Supersized Problem for McDonalds.com & Open Source Vuln Attacks Rise

Supersized Problem for McDonalds.com, Open Source Vuln Attacks on Rise, Consumers Fear Breaches

A big jump in CVEs from last week, with 547 entries now listed in the NVD and a multitude of cross-site scripting (XSS) vulnerabilities leading the pack as usual. One of the more interesting of those vulnerabilities is a supersized password protection problem for McDonalds.com due to a cross-site scripting (XSS) vulnerability and a cryptographic storage vulnerability.

More in this week’s open source and cybersecurity news: Black Duck’s vice president of security strategy tells CSO.com why he expects attacks based on open source vulnerabilities will increase by 20% in 2017. A global survey finds that 58% of respondents fear a future data breach. Application vulnerabilities are the #1 cyberattack target, but what the right tools to secure applications?

After the recent MongoDB debacle, security specialists are saying to expect more of the same. A researcher is paid a $40K bounty after reporting an open source security flaw to Facebook. Connected car researchers are calling all white hats to find the flaws in their open source automotive software. And a new study by Red Hat highlights open source software's growing acceptance, but reservations around security still remain.

Read on for the news that made the open source and cybersecurity headlines this week.

Report: Attacks Based on Open Source Vulnerabilities Will Rise 20 Percent This Year

In an interview with CSO.com, said Mike Pittenger, vice president of security strategy at Black Duck Software, predicts that as open source code becomes more prevalent in both commercial and home-grown applications, the number of attacks based on its vulnerabilities will increase by 20 percent this year.

Survey Says 66% Of Consumers Won't Work With Breached Companies

A global survey finds that despite being aware of online security risks, customers continue to take chances but expect protection from businesses that handle their data - despite only 29% believing that companies will protect their data seriously and 58% fearing a future data breach. You can download (form entry required) the full report here.

Do You Have the Right Tools in Your Application Security Toolkit?

“It’s a trick question,” writes Black Duck’s Patrick Carey. “No single tool or approach will fully cover the range of vulnerabilities present in most applications. To do the job right you are going to need to assemble a multi-tool toolkit tailored to the needs of your applications and development processes. To help you get started we’ve put together an Application Security Buyers Guide. In it you will find descriptions of the various appsec testing approaches as well as strengths and limitations of each.” 

On the Law and Your Open Source License

Via Gigaom: It is more important than ever to know your way around the world of laws and licenses that pertain to open source software. Did you know that there is an official, free journal dedicated to open source law? It's the International Free and Open Source Software Law Review, and it's worth looking into.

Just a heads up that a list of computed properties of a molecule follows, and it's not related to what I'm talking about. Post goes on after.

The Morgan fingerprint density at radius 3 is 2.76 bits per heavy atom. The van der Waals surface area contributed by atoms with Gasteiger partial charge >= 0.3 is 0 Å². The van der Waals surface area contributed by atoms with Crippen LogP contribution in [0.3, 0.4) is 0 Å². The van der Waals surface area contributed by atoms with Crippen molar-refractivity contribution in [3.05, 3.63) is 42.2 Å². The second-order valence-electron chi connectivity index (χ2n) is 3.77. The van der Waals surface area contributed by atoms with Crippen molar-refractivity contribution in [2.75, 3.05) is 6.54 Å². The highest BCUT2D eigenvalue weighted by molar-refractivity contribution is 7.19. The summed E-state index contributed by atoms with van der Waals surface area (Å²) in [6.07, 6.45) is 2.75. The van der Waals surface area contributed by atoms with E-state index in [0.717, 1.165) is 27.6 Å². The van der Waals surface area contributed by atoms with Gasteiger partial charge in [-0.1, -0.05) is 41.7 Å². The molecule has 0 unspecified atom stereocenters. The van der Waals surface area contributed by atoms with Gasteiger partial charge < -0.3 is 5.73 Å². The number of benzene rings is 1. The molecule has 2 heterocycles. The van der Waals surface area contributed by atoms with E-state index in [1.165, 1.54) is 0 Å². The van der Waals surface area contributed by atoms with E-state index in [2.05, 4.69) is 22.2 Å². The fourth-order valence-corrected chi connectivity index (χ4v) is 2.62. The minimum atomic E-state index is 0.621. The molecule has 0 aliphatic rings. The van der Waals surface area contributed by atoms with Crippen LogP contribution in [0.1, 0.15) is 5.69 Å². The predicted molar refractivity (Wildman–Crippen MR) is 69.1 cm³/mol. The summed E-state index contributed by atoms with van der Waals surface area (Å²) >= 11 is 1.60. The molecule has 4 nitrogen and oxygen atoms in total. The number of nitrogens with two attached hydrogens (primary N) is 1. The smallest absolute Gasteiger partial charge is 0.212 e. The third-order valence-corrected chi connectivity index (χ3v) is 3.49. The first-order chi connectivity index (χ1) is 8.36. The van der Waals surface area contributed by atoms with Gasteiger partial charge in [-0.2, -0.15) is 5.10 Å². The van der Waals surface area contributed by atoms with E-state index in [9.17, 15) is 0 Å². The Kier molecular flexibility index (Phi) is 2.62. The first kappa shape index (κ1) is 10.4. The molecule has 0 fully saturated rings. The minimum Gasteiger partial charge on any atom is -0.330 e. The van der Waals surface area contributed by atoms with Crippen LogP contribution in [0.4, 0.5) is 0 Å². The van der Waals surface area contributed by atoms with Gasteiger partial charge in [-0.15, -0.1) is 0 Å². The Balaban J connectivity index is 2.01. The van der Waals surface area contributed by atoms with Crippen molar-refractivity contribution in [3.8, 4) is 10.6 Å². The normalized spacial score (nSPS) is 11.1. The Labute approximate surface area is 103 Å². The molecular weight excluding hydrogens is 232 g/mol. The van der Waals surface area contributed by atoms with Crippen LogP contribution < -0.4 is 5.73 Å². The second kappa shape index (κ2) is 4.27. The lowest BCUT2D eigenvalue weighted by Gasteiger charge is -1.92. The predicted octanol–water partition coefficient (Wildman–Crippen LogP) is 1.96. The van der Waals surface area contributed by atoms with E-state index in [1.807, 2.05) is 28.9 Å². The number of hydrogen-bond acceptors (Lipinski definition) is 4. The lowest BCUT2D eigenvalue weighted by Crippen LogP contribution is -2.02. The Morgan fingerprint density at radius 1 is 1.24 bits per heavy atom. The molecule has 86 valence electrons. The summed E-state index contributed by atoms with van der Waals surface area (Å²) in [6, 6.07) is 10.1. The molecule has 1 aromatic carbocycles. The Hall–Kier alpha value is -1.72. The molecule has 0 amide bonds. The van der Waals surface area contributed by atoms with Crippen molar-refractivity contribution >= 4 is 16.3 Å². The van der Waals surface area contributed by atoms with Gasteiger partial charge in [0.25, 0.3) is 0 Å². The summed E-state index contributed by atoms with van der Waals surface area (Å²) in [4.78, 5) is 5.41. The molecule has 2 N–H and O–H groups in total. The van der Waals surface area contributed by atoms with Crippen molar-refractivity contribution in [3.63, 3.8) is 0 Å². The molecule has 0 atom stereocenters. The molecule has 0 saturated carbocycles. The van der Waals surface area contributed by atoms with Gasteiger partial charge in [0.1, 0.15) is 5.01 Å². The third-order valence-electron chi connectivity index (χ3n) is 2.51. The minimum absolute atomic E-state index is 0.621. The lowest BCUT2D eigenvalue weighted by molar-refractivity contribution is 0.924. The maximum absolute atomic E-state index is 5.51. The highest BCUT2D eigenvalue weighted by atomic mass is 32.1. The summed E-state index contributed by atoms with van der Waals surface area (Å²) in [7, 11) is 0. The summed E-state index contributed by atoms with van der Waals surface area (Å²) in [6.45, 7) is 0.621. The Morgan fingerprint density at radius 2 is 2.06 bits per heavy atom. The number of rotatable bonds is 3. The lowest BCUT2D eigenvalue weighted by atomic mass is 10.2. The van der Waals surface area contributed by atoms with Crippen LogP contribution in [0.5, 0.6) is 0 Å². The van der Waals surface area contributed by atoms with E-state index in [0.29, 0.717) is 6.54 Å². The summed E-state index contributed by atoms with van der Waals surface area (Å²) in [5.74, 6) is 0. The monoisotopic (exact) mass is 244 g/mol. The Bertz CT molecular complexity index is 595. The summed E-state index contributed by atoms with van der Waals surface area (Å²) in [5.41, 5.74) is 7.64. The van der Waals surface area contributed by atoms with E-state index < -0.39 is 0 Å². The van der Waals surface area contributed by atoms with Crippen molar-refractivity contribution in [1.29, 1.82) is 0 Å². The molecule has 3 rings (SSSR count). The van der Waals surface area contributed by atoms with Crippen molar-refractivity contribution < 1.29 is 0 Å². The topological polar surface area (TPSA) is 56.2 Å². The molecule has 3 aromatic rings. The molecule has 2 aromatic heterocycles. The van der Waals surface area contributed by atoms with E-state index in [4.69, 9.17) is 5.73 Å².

After MongoDB Debacle, Expect More Ransomware, Open Source Vuln Attacks in 2017

Via Application Development Trends: Although these much-publicized attacks concerned only a few types of databases, they serve as a sobering reminder of the vulnerabilities in open source software, where it's often incumbent upon users to secure the open source components they use in projects.

Failure to Patch Known ImageMagick Flaw Costs Facebook $40k

It's not common for a security-conscious internet company to leave a well-known vulnerability unpatched for months, writes CSO.com. Facebook paid a US$40,000 reward to a researcher after he warned the company that its servers were vulnerable to an exploit called ImageTragick.

White Hat Hackers Called to Poke Holes in Open Source Connected Car Security Platform

SC Media reports that the New York University Tandon School of Engineering, University of Michigan Transportation Research Institute and the Southwest Research Institute have developed a cybersecurity framework called Uptane for the automotive industry to protect wireless software updates in connected vehicles. The developers are offering Uptane for free and as an open source platform because they want researchers to scrutinize the design to ensure the safety of everyone.

Security Concerns Remain as Open Source Usage Surges

The use of open source software in the Asia-Pacific region is on its way up, reports ARN, with more than half of those surveyed in a new study by Red Hat already implementing or embracing the technology. At the same time, however, the research suggests that concerns around the security of open source software remains, despite its rising popularity among enterprises, with 56 percent of respondents viewing open source security as a potential risk if not a major concern.

Unhappy Meal: McDonald's Website Doesn't Securely Protect Passwords, Researcher Finds

Registered users of McDonald's website may be susceptible to credential theft due to the combination of a cross-site scripting (XSS) vulnerability and a cryptographic storage vulnerability, claims an article in SC Media. By abusing these two flaws, “It is possible to steal and decrypt the password from a McDonald's user,” wrote Netherlands researcher Tijme Gommers earlier this month in a blog post on his website. “Besides that, other personal details like the user's name, address and contact details can be stolen too.” Managing application security with a comprehensive toolkit

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